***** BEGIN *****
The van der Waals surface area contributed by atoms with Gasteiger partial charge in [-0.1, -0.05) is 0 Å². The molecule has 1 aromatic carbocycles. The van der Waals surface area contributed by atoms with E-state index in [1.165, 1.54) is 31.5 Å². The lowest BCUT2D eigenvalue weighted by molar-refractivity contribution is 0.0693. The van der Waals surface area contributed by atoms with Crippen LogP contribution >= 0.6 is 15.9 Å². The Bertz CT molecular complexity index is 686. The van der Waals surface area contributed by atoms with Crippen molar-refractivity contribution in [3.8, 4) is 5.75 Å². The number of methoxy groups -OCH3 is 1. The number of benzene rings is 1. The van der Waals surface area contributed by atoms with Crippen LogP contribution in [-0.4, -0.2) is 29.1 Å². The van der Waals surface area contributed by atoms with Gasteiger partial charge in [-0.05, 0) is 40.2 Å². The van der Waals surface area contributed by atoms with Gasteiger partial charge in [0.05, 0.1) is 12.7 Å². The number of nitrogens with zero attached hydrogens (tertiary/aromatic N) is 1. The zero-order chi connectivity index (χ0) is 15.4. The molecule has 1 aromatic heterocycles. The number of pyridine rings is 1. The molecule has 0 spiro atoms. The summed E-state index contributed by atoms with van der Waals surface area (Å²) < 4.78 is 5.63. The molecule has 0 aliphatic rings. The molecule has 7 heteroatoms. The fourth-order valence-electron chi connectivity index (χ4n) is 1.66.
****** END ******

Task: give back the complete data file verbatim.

The van der Waals surface area contributed by atoms with Gasteiger partial charge in [-0.1, -0.05) is 0 Å². The molecule has 1 aromatic carbocycles. The van der Waals surface area contributed by atoms with E-state index in [1.165, 1.54) is 31.5 Å². The lowest BCUT2D eigenvalue weighted by molar-refractivity contribution is 0.0693. The van der Waals surface area contributed by atoms with Crippen LogP contribution >= 0.6 is 15.9 Å². The Bertz CT molecular complexity index is 686. The van der Waals surface area contributed by atoms with Crippen molar-refractivity contribution in [3.8, 4) is 5.75 Å². The number of methoxy groups -OCH3 is 1. The number of benzene rings is 1. The van der Waals surface area contributed by atoms with Crippen LogP contribution in [-0.4, -0.2) is 29.1 Å². The van der Waals surface area contributed by atoms with Gasteiger partial charge in [-0.05, 0) is 40.2 Å². The van der Waals surface area contributed by atoms with Gasteiger partial charge in [0.05, 0.1) is 12.7 Å². The number of nitrogens with zero attached hydrogens (tertiary/aromatic N) is 1. The zero-order chi connectivity index (χ0) is 15.4. The molecule has 1 aromatic heterocycles. The number of pyridine rings is 1. The molecule has 0 spiro atoms. The summed E-state index contributed by atoms with van der Waals surface area (Å²) < 4.78 is 5.63. The molecule has 0 aliphatic rings. The molecule has 7 heteroatoms. The fourth-order valence-electron chi connectivity index (χ4n) is 1.66.